It defies both common sense and monetary theory – or at least until you find out where all that QE3 money ended up.
Here's a chart that illustrates the growth in the U.S. money supply, mostly as a result of QE1 through QE3:
Now here's a chart of the amount of excess reserves sitting in private banks. See any similarities?
Note that until the 2008 financial crisis, those bank reserves were close to zero. Now they have swelled to nearly $1.9 trillion, almost all of which is the money produced by QE1 through QE3 and beyond.
In other words, more than 80% of the hundreds of billions of dollars that the Fed created supposedly to stimulate the U.S. economy never made it to the U.S. economy.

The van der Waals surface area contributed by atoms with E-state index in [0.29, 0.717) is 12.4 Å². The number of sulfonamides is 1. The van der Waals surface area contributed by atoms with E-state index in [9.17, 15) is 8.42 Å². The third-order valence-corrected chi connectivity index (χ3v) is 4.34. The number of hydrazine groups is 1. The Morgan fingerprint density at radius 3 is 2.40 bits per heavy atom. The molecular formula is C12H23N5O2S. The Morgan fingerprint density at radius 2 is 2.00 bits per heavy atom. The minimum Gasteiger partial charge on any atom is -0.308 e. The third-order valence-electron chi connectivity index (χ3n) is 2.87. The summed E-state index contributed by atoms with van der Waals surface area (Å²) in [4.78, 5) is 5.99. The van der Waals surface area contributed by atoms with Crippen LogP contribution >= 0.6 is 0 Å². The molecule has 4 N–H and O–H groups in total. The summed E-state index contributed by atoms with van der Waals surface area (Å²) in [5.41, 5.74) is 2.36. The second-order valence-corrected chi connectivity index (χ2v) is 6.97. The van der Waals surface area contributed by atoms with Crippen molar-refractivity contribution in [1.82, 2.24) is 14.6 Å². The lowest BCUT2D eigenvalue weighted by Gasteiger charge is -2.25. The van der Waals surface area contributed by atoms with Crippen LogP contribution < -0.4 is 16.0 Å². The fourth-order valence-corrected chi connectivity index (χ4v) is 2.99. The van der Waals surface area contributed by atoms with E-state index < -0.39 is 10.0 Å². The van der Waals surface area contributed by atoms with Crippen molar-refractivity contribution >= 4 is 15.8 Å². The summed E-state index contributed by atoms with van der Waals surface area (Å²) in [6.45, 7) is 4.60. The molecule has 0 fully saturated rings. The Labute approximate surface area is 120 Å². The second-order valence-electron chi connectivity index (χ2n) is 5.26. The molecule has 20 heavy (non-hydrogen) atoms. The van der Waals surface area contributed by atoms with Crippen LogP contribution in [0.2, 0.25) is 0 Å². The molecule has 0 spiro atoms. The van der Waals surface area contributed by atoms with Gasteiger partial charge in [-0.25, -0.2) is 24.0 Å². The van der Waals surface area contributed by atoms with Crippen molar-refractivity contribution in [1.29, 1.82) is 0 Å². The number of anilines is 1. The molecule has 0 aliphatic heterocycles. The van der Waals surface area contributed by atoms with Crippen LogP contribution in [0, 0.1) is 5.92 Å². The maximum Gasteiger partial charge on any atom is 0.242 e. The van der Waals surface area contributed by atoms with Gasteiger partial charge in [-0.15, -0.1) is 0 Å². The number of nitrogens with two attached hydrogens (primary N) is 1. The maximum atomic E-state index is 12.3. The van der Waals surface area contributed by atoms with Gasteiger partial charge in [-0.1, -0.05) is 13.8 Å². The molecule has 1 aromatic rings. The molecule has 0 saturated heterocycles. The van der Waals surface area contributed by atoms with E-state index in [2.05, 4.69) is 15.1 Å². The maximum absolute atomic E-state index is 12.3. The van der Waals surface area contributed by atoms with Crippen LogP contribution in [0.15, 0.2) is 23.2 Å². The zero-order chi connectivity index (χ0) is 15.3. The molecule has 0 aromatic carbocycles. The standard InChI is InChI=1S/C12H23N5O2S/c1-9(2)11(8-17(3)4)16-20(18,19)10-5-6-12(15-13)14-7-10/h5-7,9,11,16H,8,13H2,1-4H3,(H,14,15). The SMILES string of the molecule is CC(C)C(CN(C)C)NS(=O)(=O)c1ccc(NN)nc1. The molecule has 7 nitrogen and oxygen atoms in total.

This is why some critics have derided QE3 as "pushing on a string."
About the Author
Dave has been a journalist for more than 35 years, including 18 spent at The Baltimore Sun. He has worked as a writer, editor, and page designer at different times in his career. He's interviewed a number of well-known personalities - ranging from punk rock icon Joey Ramone to Apple Inc. co-founder Steve Wozniak.
Over the course of his journalistic career, Dave has covered many diverse subjects. Since arriving at Money Morning in 2011, he has focused primarily on technology. He's an expert on both Apple and cryptocurrencies. He started writing about Apple for The Sun in the mid-1990s, and had an Apple blog on The Sun's web site from 2007-2009. Dave's been writing about Bitcoin since 2011 - long before most people had even heard of it. He even mined it for a short time.
Dave has a BA in English and Mass Communications from Loyola University Maryland.